Before the Phillies lost yet another series, two-of-three this time to the Red Sox, manager Charlie Manuel spent a few moments lamenting to reporters how this team "never spent time talking about losing . . . didn't talk about it at all," which was his way of saying they are doing it now. Then he actually had the temerity to sound shocked that they were doing it at all.
Never mind that the Phillies enter their latest interleague encounter tonight on the road against the defending World Series champion New York Yankees, the team that beat them for the title last October, having lost nine of their last 14 games. Or that they were outscored by 22-4 in the first two games in Boston. Or that they've exhausted their bullpen because they're struggling to find someone - anyone - in their rotation outside of Roy Halladay or Cole Hamels who can pitch.
Now comes word that these Phillies, with more than a few veterans on the roster, could be psychologically damaged by the doldrums they're experiencing.
"Obviously we're not playing up to our capabilities offensively," Howard told reporters. "We need to get on track."
Duh! Ya think?
It is amazing how transparent, and baffling the Phillies' struggles have been to the rest of the sports world. It simply makes no sense.
For those who haven't been paying attention, during a season when every baseball aficionado predicted it would be the Phillies representing the National League for a third-straight October - either against the Yankees or the Tampa Bay Rays - it's these same Phillies who are mired in third place in the NL East.
The Atlanta Braves have discovered their fountain of youth, along with some pitching. The New York Mets are like a bunch of cockroaches, scurrying around with no-names and managing to win ball games, even with their manager, Jerry Manuel, on the hot seat and pitcher Oliver Perez alienating an entire clubhouse because he won't take his inept stuff down to the minors to improve his game.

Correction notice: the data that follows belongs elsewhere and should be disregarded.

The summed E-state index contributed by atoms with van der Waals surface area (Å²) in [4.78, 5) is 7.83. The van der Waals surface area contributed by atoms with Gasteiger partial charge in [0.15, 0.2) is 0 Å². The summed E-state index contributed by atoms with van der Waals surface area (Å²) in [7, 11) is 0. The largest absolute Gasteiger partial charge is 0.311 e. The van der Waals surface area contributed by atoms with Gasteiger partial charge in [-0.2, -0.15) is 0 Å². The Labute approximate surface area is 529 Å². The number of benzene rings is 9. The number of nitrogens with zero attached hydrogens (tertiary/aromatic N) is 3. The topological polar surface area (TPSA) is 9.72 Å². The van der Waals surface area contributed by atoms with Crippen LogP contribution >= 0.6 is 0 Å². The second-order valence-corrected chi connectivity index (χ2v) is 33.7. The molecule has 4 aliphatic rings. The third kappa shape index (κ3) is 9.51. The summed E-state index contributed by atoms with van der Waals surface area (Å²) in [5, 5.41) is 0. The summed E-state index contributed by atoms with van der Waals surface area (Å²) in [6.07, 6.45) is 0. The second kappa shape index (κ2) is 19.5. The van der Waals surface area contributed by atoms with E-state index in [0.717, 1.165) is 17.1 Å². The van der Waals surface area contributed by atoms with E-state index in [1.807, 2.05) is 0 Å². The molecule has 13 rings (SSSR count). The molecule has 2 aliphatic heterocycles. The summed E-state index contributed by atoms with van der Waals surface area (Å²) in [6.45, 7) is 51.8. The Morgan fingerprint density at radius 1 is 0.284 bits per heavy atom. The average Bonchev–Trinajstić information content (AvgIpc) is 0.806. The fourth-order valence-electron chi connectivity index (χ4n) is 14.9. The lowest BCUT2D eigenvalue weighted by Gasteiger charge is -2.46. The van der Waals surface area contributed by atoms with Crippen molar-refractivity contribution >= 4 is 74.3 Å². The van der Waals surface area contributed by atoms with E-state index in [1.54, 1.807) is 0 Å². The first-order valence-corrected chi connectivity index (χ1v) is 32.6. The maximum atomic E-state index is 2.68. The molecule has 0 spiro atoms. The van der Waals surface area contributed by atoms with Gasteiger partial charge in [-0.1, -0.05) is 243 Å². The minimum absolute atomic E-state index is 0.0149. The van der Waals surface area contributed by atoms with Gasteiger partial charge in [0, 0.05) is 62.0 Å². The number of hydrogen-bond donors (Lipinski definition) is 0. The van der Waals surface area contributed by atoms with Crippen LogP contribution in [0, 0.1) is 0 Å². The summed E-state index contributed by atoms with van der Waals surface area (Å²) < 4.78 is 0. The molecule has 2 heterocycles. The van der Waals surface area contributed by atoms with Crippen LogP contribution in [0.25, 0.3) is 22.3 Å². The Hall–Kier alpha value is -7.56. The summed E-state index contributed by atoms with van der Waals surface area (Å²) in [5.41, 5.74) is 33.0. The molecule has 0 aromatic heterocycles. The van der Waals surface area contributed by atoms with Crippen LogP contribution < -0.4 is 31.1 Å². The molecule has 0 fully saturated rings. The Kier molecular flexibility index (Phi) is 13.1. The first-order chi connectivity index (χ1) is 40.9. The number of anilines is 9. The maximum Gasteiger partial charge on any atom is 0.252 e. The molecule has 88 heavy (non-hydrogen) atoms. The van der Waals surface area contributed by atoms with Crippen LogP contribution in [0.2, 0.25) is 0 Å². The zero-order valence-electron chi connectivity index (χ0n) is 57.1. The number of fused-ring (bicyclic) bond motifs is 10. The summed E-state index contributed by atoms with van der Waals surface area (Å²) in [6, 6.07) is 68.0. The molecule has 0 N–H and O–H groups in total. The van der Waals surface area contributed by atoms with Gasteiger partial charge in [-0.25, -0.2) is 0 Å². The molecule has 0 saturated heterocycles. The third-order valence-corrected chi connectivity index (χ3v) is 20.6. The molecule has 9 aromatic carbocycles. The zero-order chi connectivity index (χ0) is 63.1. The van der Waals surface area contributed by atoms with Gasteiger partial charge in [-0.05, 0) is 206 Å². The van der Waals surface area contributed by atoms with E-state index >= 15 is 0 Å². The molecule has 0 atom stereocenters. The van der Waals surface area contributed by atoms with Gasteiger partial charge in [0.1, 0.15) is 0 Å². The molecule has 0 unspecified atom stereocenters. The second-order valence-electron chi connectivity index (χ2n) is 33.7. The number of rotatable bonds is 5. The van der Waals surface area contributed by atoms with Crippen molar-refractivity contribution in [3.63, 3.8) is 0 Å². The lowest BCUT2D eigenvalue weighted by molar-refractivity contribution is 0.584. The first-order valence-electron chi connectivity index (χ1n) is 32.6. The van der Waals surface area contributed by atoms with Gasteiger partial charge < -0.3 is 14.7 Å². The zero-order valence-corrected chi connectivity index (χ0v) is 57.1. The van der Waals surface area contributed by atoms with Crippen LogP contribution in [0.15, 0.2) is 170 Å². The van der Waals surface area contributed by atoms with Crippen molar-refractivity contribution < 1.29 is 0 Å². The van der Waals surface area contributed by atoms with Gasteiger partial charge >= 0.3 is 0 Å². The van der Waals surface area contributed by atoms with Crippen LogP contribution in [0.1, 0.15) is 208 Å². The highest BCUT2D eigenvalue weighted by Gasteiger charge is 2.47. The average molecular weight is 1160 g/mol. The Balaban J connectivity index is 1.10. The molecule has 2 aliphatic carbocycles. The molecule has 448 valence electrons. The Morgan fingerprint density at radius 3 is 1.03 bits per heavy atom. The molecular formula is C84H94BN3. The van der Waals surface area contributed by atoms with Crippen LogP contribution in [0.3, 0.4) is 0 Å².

The Washington Nationals have even stolen some headlines over the last two weeks, riding the hype and euphoria of a young phenom pitcher, Stephen Strasburg, who exceeded expectations with 14 strikeouts and zero walks in his ML debut vs. the Pittsburgh Pirates. Then they drafted some 17-year-old named Bryce Harper, known for smacking 500-foot home runs. And then, of course, there are the Florida Marlins, who struggle just to remind folks they actually play in the NL East.
Give the Marlins credit for this much, though: They're honest. They're not very good, and they let their fans know it bright and early. That way, the fans don't invest too much monetarily or emotionally, anticipating something that won't happen anytime soon.
The Phillies have made no effort to extend such a courtesy. At least not this year.
Their payroll is near $140 million. So why are they only 16-13 at home this year? How many times will Charlie Manuel reshuffle his lineup, hoping for a spark from someone? And why isn't someone other than Placido Polanco batting better than .300?
Don't expect an answer from Manuel because, judging by all the closed-door meetings this season, he has nary a clue. Manuel is unapologetically lost, it appears. His record says he deserves a pass - for now. But a little luck might have more to do with that than anything else.
There isn't much going on with the Eagles, and we'll wait at least until preseason to start being critical of Kevin Kolb. The 76ers have the No. 2 pick in the draft, so they'll make some news for a second.
The Phillies are on the clock after that, along with all their problems.
Hopefully, they will be fixed by then.
Contact columnist Stephen A. Smith at 215-854-5846 or email@example.com.